United States — The 2014 Scott Specialized Catalogue of United States Stamps and Covers values the 1910 imperforate 1¢ green Benjamin Franklin stamp on paper with the “U S P S” watermark in a single line (Scott 383) at only $4.25 in mint never-hinged condition, $2 in unused hinged condition and $2.25 in used condition.
Wholesale demand for this stamp in all three conditions is greater than these Scott catalog values would suggest. I would buy this stamp in any of the three conditions at Scott catalog value or less anytime I saw it offered.
Because the stamps are imperforate, there is no reason to accept an example in less than a grade of very fine.
Centerline blocks (only one per full sheet of 400) and matched sets of arrow blocks (one set per full sheet of 400) command modest premiums above their values as singles and are well worth buying when you see them offered. For those wishing to specialize, there are dark green, yellowish green and bright green varieties all valued the same as the major-number listed green stamp.
A Linn’s editor found this week’s recommended stamps on the ZillionsOfStamps.com website at the following price ranges:
United States, 383 — $12, centerline block of four, unused hinged, very fine; $7.50, vertical pair, never hinged, extra fine; $7, horizontal pair, never hinged, very fine;
New Zealand, B3-B4 — $130 unused hinged, very fine.
Tip of the week
New Zealand — New Zealand is a popular collecting area with both single-country and British Commonwealth collectors. The market for New Zealand stamps is active both in the United States and throughout the world.
New Zealand has been a prolific issuer of semipostal stamps. One of the key sets to a New Zealand collection is the 1931 set of two Smiling Boy health semipostal stamps (Scott B3-4).
The 2014 Scott Classic Specialized Catalogue of Stamps and Covers 1840-1940 values the stamps in unused hinged condition at $200 and in used condition at $165. I think that the stamps in used condition are the better buy and are well worth $150 in the grade of very fine. Examples bearing full, legible bull’s-eye cancels bring a premium.
A set in unused hinged condition usually sells for around $125, while mint never-hinged sets are worth $250 or more per set.
If you are buying unused stamps, make sure that the gum is not toned. — H.G.
August 01, 2015 07:37 PMIt didn’t take long for the doom-and-gloomers to weigh in with their prognostications following the July 24 announcement from the American Philatelic Society that it hired former political aide Scott English to be the next executive director of the nation’s largest stamp club. Read More ›
July 30, 2015 08:04 PMIn the Editor’s Insights columns in the July 20 Linn’s Stamp News monthly and the Aug. 10 weekly Linn’s, I mentioned Linn’s Editorial Advisory Board without giving too much detail. Linn’s goal is to engage its audience both in print and online and to grow this audience. The role of the newly formed Linn’s Editorial Advisory Board is to assist us achieving these goals by keeping us focused on the needs of our audience and helping us adapt to today’s market. Read More ›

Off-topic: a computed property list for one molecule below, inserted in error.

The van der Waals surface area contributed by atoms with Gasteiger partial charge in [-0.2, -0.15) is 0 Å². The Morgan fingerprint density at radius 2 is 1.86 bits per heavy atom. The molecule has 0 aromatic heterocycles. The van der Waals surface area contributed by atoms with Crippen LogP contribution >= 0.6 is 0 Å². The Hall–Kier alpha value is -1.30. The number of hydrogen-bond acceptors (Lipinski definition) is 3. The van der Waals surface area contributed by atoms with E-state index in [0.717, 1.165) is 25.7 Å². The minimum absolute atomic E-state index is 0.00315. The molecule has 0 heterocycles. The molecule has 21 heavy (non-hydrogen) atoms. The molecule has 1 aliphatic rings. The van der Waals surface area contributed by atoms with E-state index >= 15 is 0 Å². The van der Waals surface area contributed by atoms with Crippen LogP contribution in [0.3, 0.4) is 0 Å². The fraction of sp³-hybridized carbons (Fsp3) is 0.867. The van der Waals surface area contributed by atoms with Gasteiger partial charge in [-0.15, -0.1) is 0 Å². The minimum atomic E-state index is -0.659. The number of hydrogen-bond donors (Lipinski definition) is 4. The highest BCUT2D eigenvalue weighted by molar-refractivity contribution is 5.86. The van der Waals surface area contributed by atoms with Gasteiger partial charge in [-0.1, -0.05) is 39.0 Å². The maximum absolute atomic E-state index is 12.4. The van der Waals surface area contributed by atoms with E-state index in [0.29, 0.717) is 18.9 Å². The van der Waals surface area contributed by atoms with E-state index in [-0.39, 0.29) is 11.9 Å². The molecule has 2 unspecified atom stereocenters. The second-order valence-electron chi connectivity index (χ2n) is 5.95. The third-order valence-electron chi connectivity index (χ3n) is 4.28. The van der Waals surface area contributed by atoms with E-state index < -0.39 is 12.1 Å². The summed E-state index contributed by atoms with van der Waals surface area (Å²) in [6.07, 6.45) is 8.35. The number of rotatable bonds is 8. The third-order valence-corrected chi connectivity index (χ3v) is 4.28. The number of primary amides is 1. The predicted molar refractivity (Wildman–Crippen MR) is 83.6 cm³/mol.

July 30, 2015 09:01 AMAs in previous years, Rarities Week, the series of sales conducted June 22-26 by Robert A. Siegel Auction Galleries in New York, included several name sales as well as an assortment of notable items from around the world. The week kicked off with something of a do-over: a sizable assortment of better United States stamps and covers that had appeared in four previous sales, but whose winning bidder then failed to pay for them. Read More ›
July 23, 2015 04:35 PMThe Tieton, Wash., post office is a simple 1935 cement block building with a slat wood facade. Townsfolk in the agricultural community of 1,200 in central Washington believe the post office could become a landmark, if only the United States Postal Service would allow them to cover the front with a stamp-like mosaic. Read More ›
Watch as Scott catalog senior editor Marty Frankevicz discusses the largest souvenir card produced by the Bureau of Engraving and Printing. The card is one of three issued to honor the centenary of San Francisco’s Panama-Pacific International Exposition.
Watch as Linn’s Stamp News associate editor Michael Baadke discusses Canada’s recently recalled $1.20 Dinosaur Provincial Park stamps featuring inaccurately described Hoodoo rock formations.
Watch as Linn’s Stamp News editorial director Donna Houseman discusses the discovery of another pane of the intentionally created upright variety of the $2 Jenny Invert stamp.
Chad Snee discusses the recent sale of the glass locket containing the famed 1918 Jenny Invert airmail error stamp.
It is always a treat to get to see stamp dealers’ own collections.
In the recently concluded Linn’s United States Stamp Popularity Poll, the Circus Posters set of eight stamps was chosen as the overall favorite issue of 2014.
Dispersal of the splendid Daniel B. Curtis collection continued March 25, with Robert A. Siegel Auction Galleries gaveling items from United States back-of-the-book and possessions.
The 175th anniversary of the first postage stamp, Great Britain's Penny Black, is May 6, but the stamp was placed on sale May 1, 1840, for mailers to use beginning on May 6, the designated issue date.